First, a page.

Is a part of your contract that you have to document and inform interested parties about that change?
· What about in terms of environmental requirements?
· Could it be that you're changing the way you operate the way your waste is captured?
· Do you need to be able to run out past SIPA to check that it's acceptable?
You may have a certificate permit from SIPA that allows you to operate a certain way.
But if the way you operate changes, what do you need to do to go back and ensure that permits still fit for purposes?
These are a couple of examples of internal and external issues and interested parties and why you need to ensure that you keep on top of that.
The scope I’m not going to go into too much detail, effectively the scope is; - what you do.
The only thing I would say about the scope, is that if you're a large organisation with a Group Level Certification or a Group Level Management system, it is possible that certain areas within that group may be operating out of scope for certain products or services.
That is quite a common approach in larger organisations, if you take for example, an oil and gas operator: -
I assessed an Oil and Gas operator back in 2012 to achieve ISO 14,001. The scope of their management system was the management of oil and gas operations.
The scope was not oil and gas operations, effectively it was what they did in the office in terms of how they manage the operations from the office. The auditors didn't go offshore, or to any of the locations and assess the activities that were done at the operational level. The scope was purely around the management of the activity, and not the operational side of it.
That just gives you an idea of why this scope can be quite important in terms of what the system is there to try and achieve.
We'll speak about external internal issues.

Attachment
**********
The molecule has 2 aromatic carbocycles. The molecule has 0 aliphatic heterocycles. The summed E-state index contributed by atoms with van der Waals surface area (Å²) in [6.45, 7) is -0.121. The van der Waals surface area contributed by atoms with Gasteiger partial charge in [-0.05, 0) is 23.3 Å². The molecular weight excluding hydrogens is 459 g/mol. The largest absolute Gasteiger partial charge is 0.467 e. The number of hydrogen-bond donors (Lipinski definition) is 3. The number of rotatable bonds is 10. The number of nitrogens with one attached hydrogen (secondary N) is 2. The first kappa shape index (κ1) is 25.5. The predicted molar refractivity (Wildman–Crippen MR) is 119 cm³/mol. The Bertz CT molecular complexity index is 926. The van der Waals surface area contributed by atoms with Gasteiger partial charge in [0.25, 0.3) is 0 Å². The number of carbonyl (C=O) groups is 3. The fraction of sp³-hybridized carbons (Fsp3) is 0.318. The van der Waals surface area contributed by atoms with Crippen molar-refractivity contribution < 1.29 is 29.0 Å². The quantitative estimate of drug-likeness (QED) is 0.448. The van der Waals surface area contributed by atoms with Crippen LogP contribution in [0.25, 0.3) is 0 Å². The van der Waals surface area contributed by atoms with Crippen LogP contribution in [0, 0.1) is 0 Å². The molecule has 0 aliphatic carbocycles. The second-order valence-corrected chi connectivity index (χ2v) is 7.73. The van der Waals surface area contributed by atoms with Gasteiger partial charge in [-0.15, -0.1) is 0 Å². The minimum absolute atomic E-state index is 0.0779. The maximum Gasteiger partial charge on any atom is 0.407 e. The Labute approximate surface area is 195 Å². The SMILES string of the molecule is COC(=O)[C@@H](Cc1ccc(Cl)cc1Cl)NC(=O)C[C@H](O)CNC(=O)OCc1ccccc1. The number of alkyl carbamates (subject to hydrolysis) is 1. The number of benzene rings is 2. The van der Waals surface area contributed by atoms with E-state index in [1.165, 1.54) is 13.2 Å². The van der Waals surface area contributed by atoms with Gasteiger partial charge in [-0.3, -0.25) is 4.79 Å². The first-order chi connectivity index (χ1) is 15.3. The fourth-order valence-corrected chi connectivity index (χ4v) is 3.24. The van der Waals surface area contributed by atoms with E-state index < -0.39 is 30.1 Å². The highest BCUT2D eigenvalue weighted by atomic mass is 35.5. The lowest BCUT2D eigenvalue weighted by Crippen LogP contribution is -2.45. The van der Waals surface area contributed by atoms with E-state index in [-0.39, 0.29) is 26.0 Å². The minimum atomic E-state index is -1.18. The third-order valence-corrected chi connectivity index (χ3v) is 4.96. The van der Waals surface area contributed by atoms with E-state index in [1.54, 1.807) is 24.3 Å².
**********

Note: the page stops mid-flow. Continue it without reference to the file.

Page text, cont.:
· It could be changes that could have an impact on your objectives,
· different relationships you might have with other organisations and changes that might occur
· interested parties,
you have to think about what legal requirements there may be on your business and what changes, if they happen, would have to notify about
can also be contractual obligations and
other requirements specific to your business or the contracts that you have.
It’s just thinking about context, it's really, what we are, what we are about, the people we interact with in terms of how our business operates, and importantly, from a legal point of view and a contractual point of view, what information we say we must share and what we do share and how we share it.
Also, within Clause 4 is demonstration that our IMS has been implemented and is maintained, and really most of the other clauses are used to demonstrate that, it's just an upfront commitment really within Clause 4.
To me, there is no huge amount of area for internal audit in the context of the organisation unless it's a company who are fairly early in their maturity of having a management system in place.
If it was a fairly mature system the level of auditing in this area is quite minimal.
Couple of things
1. if you are involved in assisting a company or working with a company who are quite early in the process, it's just getting a greater understanding of how their IMS functions and
2. setting up to understand what the resources are that are required to have put the system in place and implement effectively, and that includes some of the responsibilities and authorities associated to it.